- Jared Crawford
Kentucky’s Proposed Ban of Tattooing Over Scars is Government Overreach
In early May, Kentucky’s Cabinet for Health and Family Services rolled out new proposed regulations for the tattoo industry, among them was a proposal to prohibit tattooing over all scars. The cabinet is looking to update these regulations for this first time in nearly 15 years. Medical professionals and tattoo artists agree, this proposal is unnecessary and unscientific.
Why would someone want a tattoo over a scar?
Tattooing over scars is a much more common practice that one might realize. In fact, tattooing over scars is usually done with some of the best intentions. Among the stories most commonly associated with tattooing over scars are those of breast cancer survivors and survivors of self harm. Women who have mastectomy scars from breast cancer surgery often get nipple reconstruction tattoos. Many who used self harm want tattoos to cover up the scars of cutting later in life. Even for those with average scars from childhood burns or accidents, it should not be the role of government to tell them they are prohibited from turning a sign of pain into something special. Tattoos are a deeply personal decision, and the government should only get involved when questions of proper sanitation and consumer safety are at play. This doesn’t appear to meet that qualification.
Is there any reason to ban tattooing over scars?
In a recent WFLP article David Levine, a researcher and doctor at the Morehouse School of Medicine in Atlanta, said “he doesn’t know of any medical research that would warrant a ban on tattooing over scars.” When speaking with Buddy Wheeler, owner of Tattoo Charlie’s, he told me that most tattoo artists self regulate, and would never tattoo over what he called “fresh scars.” Buddy concedes that tattooing over scars that may not be fully healed has potential risks, but an outright ban is just too broad. Speaking on the Pegasus Podcast Buddy says, “I'm all for common sense updates [to the regulations]. I just don't know that they had anyone in the industry help with this update.” In fact, the Cabinet itself found the prohibition hard to defend. Since facing criticism, they have yet to give a defense of the ban. However, they now claim that “the concerns are being heard.”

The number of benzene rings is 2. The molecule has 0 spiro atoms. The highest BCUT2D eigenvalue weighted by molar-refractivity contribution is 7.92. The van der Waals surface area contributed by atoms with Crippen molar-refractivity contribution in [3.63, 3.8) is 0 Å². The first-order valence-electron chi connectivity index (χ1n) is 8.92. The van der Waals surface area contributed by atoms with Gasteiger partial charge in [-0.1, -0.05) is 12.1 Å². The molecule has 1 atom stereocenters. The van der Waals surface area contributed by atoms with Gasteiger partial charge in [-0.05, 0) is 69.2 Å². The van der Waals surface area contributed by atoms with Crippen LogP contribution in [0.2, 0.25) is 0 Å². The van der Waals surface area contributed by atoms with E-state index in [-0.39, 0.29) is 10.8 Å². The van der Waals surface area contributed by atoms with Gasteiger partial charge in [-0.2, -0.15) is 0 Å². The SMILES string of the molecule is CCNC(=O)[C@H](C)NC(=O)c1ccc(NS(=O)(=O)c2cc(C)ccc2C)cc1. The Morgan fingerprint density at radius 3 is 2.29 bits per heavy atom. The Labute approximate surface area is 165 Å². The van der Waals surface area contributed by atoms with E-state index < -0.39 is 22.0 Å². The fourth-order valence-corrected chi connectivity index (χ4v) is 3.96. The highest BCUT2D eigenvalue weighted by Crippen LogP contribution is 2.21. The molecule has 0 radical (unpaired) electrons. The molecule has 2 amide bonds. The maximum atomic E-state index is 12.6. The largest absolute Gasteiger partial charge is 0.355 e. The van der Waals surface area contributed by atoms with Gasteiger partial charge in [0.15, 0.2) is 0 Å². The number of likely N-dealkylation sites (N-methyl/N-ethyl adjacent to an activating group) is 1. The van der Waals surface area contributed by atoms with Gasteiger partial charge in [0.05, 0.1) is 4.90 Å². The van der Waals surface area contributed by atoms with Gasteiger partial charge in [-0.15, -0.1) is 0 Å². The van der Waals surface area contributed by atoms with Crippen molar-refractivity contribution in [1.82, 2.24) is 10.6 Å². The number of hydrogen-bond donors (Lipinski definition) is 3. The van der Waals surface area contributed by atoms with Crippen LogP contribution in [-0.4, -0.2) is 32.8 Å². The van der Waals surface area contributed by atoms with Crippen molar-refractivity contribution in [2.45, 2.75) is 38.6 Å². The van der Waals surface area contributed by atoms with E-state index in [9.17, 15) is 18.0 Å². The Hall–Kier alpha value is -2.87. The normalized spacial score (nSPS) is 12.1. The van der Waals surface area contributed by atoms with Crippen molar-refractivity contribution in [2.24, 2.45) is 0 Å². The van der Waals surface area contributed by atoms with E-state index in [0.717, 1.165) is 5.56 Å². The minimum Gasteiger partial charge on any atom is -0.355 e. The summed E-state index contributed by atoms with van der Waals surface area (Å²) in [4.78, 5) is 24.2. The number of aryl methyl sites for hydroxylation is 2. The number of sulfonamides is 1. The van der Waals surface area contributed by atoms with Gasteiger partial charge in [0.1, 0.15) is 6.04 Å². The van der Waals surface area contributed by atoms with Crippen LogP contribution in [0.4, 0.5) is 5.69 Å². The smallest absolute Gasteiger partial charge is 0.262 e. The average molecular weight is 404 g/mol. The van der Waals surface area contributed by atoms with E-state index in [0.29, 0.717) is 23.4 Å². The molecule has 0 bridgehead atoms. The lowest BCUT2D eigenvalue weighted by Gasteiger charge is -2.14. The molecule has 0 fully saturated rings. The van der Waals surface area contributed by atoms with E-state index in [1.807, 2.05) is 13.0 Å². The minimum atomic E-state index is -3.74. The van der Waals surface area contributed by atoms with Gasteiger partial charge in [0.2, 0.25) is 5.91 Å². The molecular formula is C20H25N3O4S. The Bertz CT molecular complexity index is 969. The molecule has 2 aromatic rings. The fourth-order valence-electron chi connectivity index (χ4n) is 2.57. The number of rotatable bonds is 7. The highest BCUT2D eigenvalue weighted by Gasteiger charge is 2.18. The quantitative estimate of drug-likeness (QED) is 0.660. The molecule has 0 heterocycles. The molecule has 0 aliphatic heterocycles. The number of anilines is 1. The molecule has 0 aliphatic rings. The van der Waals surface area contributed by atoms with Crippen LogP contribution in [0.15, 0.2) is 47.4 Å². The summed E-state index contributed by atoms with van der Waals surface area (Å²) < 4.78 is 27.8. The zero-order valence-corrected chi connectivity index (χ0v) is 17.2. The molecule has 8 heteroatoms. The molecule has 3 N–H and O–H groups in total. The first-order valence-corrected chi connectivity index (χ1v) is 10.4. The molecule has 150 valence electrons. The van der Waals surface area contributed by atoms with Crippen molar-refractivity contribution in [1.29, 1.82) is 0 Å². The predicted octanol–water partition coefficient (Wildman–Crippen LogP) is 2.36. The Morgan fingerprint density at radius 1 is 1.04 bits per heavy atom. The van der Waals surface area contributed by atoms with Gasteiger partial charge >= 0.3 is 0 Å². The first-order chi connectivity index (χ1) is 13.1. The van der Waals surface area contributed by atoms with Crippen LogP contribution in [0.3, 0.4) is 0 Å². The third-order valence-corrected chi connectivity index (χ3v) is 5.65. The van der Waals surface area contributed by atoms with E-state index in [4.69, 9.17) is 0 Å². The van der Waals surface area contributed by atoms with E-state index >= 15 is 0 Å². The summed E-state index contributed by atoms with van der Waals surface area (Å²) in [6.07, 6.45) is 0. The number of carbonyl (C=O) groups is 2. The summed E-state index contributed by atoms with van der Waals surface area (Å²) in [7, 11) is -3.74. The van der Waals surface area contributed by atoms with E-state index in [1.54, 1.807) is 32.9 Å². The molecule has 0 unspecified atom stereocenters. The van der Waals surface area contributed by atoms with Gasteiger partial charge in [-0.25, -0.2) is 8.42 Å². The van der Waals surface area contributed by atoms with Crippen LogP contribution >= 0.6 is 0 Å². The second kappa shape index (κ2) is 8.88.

What needs to happen with these regulations?
It is reasonable for government to regulate parts of the tattoo industry. In an occupation where you are dealing with needles, bodily fluids, and sensitive materials, it is important for the consumer to be protected. Proper sanitation, safety and health regulations are essential to the business. The Cabinet has defended updating the regulations because they have not been in nearly 15 years. Most agree that in that time period technology has changed, and rules must be modernized. Regulations should protect the consumer and the artist. Rules must be specific, scientific and necessary. A blanket ban on the practice of tattooing over scars is none of those. Government can play an important role in the tattoo industry, but this prohibition would just be unnecessary government overreach. They should listen to the experts and take their advice when drafting these rules.
What must happen next?
The public comment period for the proposed regulations has now passed, but that does not mean the discussion is over. Regardless of what comes from the cabinet, the Kentucky general assembly will have to approve the new regulations. The Cabinet for Health and Family Services seems set on regulating tattooing over sensitive areas of skin, something that artists and medical professionals agree with. What they can not do is make this regulation too broad. Tattooing over scars is safe, common, and personal, and something the government should keep itself out of.
Want to learn more?
Check out the full conversation about tattoos and scarring with Buddy Wheeler and Senator Julie Raque Adams on the newest Pegasus Podcast HERE
If you enjoyed this topic and conversation find the full list of Pegasus Podcast episodes on iTunes, Spotify and SoundCloud
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